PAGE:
Science | DOI: 10.1145/1364782.1364787
Researchers are optimistic, but a practical device is years away.
SINCE qUANTUM AlGORITHMS
and architectures will ultimately need hardware
on which to run, we’ve explored how the principal
experimental efforts are striving to
produce it. Even 15 years ago, a quantum computer was generally viewed
by computer scientists and physicists
alike as an intriguing but probably unattainable theoretical curiosity. But interest exploded in 1994 after Peter Shor,
then at Bell Laboratories (now at MIT),
published his famous quantum factoring algorithm capable of undermining
widely used cryptosystems that relied
on the difficulty of factoring large numbers. Today, several thousand physics,
computer science, and engineering
researchers in more than 100 groups
in universities, institutes, and companies around the world are exploring the
frontiers of quantum information, encompassing quantum computing, as
well as recently commercialized quantum cryptography and quantum tele-portation communication techniques.
Accelerating progress on virtually all
fronts in this worldwide research community is yielding confidence that a
practical quantum computer is indeed
Quantum computing’s potential
has always been tantalizing: Exponentially scalable computing power that
could solve problems beyond the capabilities of conventional computers.
The key is exploiting the superposition of quantum-entangled information units, or qubits. But the research
challenges are daunting: How to create
and reliably compute with the qubits,
which require the seemingly mutually
exclusive conditions of exquisite classical control while being isolated from
any external influences that could destroy the entanglement.
The computing power of a quantum
computer grows exponentially with the
number of qubits it uses. Dozens to
hundreds of qubits will be needed for a
quantum computer to solve interesting
problems using quantum algorithms
(along with appropriate quantum er-ror-correction techniques needed to be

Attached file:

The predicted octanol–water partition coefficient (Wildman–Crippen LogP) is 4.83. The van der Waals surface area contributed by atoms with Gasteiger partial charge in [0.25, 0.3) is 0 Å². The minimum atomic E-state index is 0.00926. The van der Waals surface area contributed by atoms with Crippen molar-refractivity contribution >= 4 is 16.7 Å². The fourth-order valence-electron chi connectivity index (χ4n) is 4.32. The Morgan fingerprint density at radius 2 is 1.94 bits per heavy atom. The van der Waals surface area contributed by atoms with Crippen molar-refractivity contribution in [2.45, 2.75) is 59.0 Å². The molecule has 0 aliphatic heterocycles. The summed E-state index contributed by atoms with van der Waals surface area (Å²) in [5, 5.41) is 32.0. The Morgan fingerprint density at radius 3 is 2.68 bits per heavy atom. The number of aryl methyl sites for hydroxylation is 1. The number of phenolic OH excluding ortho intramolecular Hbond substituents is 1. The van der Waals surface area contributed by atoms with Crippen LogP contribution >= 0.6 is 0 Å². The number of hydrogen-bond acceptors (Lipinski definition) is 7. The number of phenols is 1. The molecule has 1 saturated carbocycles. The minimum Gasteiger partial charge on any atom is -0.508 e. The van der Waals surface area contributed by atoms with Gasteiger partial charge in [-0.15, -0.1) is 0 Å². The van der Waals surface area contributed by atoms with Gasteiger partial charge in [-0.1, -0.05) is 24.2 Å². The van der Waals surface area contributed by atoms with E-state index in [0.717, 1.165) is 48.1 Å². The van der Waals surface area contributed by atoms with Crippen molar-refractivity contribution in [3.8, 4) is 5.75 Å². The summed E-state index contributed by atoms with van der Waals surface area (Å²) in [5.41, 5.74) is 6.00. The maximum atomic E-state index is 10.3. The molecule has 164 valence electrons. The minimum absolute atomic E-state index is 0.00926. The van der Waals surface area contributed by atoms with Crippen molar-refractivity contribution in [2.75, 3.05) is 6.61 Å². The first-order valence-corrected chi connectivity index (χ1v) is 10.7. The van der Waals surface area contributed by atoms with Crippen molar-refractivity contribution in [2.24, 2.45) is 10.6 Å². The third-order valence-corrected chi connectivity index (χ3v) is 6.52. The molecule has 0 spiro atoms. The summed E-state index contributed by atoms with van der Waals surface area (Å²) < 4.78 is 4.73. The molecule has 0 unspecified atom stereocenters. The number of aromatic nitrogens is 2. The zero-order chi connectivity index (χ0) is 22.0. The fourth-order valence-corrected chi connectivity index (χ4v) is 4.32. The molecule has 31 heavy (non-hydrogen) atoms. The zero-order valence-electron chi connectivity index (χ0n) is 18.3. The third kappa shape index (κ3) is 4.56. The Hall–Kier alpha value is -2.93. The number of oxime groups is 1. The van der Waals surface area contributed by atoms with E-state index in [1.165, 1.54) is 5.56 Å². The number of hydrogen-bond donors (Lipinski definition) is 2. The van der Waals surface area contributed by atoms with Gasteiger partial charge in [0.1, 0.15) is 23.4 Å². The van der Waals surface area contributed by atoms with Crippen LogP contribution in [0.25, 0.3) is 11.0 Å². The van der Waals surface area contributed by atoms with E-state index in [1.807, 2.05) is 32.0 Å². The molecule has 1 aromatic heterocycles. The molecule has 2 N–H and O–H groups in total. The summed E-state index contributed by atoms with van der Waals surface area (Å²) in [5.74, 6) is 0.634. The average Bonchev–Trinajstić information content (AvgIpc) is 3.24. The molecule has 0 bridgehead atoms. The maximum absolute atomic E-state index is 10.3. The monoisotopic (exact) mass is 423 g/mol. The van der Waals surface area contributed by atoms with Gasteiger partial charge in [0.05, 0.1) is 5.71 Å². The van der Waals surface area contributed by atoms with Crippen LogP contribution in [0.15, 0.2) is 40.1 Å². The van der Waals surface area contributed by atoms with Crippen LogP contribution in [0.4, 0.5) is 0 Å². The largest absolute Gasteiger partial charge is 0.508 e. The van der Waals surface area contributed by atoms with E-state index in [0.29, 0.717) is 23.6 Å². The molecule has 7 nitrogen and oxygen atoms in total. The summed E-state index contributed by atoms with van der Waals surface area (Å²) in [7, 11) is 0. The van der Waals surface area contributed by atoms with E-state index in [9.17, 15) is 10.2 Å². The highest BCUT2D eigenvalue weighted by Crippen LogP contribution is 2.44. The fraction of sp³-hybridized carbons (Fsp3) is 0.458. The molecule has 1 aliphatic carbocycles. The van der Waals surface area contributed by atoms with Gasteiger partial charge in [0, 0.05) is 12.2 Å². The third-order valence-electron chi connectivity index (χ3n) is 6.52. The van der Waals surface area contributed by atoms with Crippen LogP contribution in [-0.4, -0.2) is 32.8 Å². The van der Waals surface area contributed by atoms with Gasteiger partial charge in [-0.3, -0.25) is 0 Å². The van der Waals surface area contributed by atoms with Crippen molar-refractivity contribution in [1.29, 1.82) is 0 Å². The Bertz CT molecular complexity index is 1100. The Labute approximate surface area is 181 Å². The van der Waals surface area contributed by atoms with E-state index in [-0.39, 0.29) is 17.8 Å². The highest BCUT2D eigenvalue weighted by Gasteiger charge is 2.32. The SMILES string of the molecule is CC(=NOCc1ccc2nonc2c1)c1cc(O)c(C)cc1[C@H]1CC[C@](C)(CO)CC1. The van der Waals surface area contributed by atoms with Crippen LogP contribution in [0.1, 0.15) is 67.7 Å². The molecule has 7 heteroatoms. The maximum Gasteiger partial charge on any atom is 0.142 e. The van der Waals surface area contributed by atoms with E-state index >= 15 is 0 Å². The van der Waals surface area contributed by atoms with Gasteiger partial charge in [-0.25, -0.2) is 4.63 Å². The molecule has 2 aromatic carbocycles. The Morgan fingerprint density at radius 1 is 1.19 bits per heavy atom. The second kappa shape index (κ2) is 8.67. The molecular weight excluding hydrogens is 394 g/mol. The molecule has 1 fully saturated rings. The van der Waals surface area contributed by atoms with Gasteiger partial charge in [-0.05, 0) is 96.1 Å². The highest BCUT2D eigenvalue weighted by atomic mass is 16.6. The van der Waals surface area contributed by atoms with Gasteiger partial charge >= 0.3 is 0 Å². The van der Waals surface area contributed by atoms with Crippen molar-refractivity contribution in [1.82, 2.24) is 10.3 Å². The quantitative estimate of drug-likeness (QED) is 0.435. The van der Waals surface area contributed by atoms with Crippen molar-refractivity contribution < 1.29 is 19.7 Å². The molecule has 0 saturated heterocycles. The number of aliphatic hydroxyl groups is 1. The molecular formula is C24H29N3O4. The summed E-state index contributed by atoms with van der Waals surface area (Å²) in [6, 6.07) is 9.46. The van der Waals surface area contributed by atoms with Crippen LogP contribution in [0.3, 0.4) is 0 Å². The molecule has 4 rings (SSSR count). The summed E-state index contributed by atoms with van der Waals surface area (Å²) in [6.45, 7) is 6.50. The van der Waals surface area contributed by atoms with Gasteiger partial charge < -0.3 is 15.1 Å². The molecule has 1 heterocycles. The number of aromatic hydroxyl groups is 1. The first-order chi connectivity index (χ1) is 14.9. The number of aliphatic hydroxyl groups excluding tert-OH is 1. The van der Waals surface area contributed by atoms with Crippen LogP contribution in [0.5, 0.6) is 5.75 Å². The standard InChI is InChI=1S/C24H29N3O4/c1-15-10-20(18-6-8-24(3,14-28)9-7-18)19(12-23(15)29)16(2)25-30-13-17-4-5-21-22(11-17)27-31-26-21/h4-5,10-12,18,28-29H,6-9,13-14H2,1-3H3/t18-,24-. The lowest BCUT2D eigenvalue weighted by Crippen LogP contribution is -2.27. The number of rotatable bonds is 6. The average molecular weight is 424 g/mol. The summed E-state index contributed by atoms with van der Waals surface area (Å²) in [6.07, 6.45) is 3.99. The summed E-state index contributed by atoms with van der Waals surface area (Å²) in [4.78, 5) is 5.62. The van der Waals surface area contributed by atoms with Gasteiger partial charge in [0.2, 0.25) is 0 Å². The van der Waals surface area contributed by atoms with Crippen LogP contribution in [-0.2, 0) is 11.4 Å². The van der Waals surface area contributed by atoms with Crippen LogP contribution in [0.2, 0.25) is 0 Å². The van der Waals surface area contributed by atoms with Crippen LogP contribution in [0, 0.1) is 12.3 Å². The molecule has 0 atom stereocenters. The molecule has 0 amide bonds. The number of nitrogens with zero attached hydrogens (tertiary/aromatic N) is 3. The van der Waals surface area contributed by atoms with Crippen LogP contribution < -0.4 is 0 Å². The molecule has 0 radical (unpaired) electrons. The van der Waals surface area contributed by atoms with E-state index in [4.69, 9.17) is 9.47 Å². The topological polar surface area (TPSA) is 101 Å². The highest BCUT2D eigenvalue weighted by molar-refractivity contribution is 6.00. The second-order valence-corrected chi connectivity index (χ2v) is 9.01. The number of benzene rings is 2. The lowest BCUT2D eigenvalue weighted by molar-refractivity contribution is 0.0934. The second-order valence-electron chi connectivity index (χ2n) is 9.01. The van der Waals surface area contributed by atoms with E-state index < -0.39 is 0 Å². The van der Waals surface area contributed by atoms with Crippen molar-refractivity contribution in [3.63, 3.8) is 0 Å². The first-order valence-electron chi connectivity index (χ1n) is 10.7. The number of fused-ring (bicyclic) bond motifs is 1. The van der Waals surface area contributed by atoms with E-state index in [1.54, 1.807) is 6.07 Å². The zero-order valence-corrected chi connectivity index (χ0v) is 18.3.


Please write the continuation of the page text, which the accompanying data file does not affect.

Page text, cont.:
sure the answer is correct). The qubits
must also be connected by quantum
communication channels into logic
gates that can be manipulated to implement the algorithms.
However, merely having and connecting qubits is not sufficient for a
quantum computer. They must remain
entangled long enough to complete the
number of gate operations required by
ing. Typically, the qubit is a two-level
motion mode for a trapped ion. The
modes are modulated by laser pulses.
The ion motion acts like a data bus,
and gates are implemented by modulating neighboring ions.
“Our decoherence times can be up
to 10 minutes—very long compared
with other quantum computing techniques,” says Dave Wineland of the
National Institute of Standards and
Technology, Boulder, CO. “But our
gates are rather slow, about five microseconds for our two-qubit gates.” Since
Miniature ion trap manufactured by Sandia National Laboratories.
the algorithm and mandatory error correction. Faster gate operation, higher
fidelity (percentage of gate operations
completed correctly), and greater er-ror-correcting efficiency can speed the
calculation or reduce the number of
qubits needed to solve the problem.
More than a dozen different ways
of creating qubits—each with its own
strengths and challenges—have been
developed to date. The following is a
rundown of the leading candidates:
Ion traps use electrical and/or magnetic fields and laser-cooling to create
a “pseudo-molecule” quantum register with micron-scale inter-ion spac-
factoring a 100-to-200-digit number
would require a million operations,
even error-free implementation would
take far longer than the qubit could be
maintained. Researchers, led by Rainer
Blatt of the Institut fur Experimental-physik Universtität Innsbruck in Austria, recently set the record for qubit
Integrating CMOS chips with ion
traps is a recent innovation that permits
quantum communication but uses
classical control and measurement.
One design created at Lucent by Richard Slusher (now at the Georgia Tech
Quantum Institute) and Jungsang Kim